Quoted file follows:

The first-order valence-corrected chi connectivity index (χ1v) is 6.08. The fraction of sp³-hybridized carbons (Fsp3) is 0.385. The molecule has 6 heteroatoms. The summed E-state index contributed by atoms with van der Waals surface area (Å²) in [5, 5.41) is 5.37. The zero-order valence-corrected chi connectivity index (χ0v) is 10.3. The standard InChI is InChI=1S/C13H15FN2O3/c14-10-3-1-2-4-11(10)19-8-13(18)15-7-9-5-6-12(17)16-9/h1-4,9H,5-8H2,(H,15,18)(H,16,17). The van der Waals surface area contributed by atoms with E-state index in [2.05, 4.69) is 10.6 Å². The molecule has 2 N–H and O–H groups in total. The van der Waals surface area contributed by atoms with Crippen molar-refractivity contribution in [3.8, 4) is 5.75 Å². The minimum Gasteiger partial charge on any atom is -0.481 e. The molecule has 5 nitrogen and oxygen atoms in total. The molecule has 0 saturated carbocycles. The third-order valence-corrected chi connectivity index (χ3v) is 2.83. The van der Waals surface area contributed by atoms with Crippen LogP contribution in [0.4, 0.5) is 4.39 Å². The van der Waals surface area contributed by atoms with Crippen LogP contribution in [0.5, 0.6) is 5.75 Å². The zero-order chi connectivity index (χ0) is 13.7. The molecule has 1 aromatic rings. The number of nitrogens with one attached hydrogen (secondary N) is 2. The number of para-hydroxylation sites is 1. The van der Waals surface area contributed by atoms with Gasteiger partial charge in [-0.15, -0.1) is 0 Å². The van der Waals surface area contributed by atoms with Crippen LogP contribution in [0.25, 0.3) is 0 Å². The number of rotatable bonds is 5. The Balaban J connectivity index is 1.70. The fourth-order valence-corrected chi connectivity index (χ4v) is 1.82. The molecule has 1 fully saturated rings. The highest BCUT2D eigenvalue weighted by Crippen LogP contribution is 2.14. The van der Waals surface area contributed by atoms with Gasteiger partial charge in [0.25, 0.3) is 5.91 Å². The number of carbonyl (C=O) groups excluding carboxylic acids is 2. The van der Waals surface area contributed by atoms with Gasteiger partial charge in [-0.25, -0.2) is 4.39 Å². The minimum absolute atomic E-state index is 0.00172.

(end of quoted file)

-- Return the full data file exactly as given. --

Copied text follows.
The first-order valence-corrected chi connectivity index (χ1v) is 6.08. The fraction of sp³-hybridized carbons (Fsp3) is 0.385. The molecule has 6 heteroatoms. The summed E-state index contributed by atoms with van der Waals surface area (Å²) in [5, 5.41) is 5.37. The zero-order valence-corrected chi connectivity index (χ0v) is 10.3. The standard InChI is InChI=1S/C13H15FN2O3/c14-10-3-1-2-4-11(10)19-8-13(18)15-7-9-5-6-12(17)16-9/h1-4,9H,5-8H2,(H,15,18)(H,16,17). The van der Waals surface area contributed by atoms with E-state index in [2.05, 4.69) is 10.6 Å². The molecule has 2 N–H and O–H groups in total. The van der Waals surface area contributed by atoms with Crippen molar-refractivity contribution in [3.8, 4) is 5.75 Å². The minimum Gasteiger partial charge on any atom is -0.481 e. The molecule has 5 nitrogen and oxygen atoms in total. The molecule has 0 saturated carbocycles. The third-order valence-corrected chi connectivity index (χ3v) is 2.83. The van der Waals surface area contributed by atoms with Crippen LogP contribution in [0.4, 0.5) is 4.39 Å². The van der Waals surface area contributed by atoms with Crippen LogP contribution in [0.5, 0.6) is 5.75 Å². The zero-order chi connectivity index (χ0) is 13.7. The molecule has 1 aromatic rings. The number of nitrogens with one attached hydrogen (secondary N) is 2. The number of para-hydroxylation sites is 1. The van der Waals surface area contributed by atoms with Gasteiger partial charge in [-0.15, -0.1) is 0 Å². The van der Waals surface area contributed by atoms with Crippen LogP contribution in [0.25, 0.3) is 0 Å². The number of rotatable bonds is 5. The Balaban J connectivity index is 1.70. The fourth-order valence-corrected chi connectivity index (χ4v) is 1.82. The molecule has 1 fully saturated rings. The highest BCUT2D eigenvalue weighted by Crippen LogP contribution is 2.14. The van der Waals surface area contributed by atoms with Gasteiger partial charge in [0.25, 0.3) is 5.91 Å². The number of carbonyl (C=O) groups excluding carboxylic acids is 2. The van der Waals surface area contributed by atoms with Gasteiger partial charge in [-0.25, -0.2) is 4.39 Å². The minimum absolute atomic E-state index is 0.00172.